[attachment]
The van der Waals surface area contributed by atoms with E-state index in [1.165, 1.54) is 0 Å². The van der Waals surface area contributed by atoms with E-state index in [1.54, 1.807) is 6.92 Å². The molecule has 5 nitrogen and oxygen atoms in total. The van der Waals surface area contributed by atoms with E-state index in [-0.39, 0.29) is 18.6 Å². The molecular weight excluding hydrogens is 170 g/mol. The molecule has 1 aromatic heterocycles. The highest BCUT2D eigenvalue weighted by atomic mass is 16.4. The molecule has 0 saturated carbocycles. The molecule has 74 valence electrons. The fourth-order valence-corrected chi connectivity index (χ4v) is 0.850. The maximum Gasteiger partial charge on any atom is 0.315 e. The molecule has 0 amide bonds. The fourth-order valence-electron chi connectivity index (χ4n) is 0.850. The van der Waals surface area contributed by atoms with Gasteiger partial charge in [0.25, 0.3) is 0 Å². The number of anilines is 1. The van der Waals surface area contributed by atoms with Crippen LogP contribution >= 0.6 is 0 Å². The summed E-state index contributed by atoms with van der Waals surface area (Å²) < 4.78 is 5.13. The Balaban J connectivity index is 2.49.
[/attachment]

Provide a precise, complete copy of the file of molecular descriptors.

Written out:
The van der Waals surface area contributed by atoms with E-state index in [1.165, 1.54) is 0 Å². The van der Waals surface area contributed by atoms with E-state index in [1.54, 1.807) is 6.92 Å². The molecule has 5 nitrogen and oxygen atoms in total. The van der Waals surface area contributed by atoms with E-state index in [-0.39, 0.29) is 18.6 Å². The molecular weight excluding hydrogens is 170 g/mol. The molecule has 1 aromatic heterocycles. The highest BCUT2D eigenvalue weighted by atomic mass is 16.4. The molecule has 0 saturated carbocycles. The molecule has 74 valence electrons. The fourth-order valence-corrected chi connectivity index (χ4v) is 0.850. The maximum Gasteiger partial charge on any atom is 0.315 e. The molecule has 0 amide bonds. The fourth-order valence-electron chi connectivity index (χ4n) is 0.850. The van der Waals surface area contributed by atoms with Gasteiger partial charge in [0.25, 0.3) is 0 Å². The number of anilines is 1. The van der Waals surface area contributed by atoms with Crippen LogP contribution >= 0.6 is 0 Å². The summed E-state index contributed by atoms with van der Waals surface area (Å²) < 4.78 is 5.13. The Balaban J connectivity index is 2.49.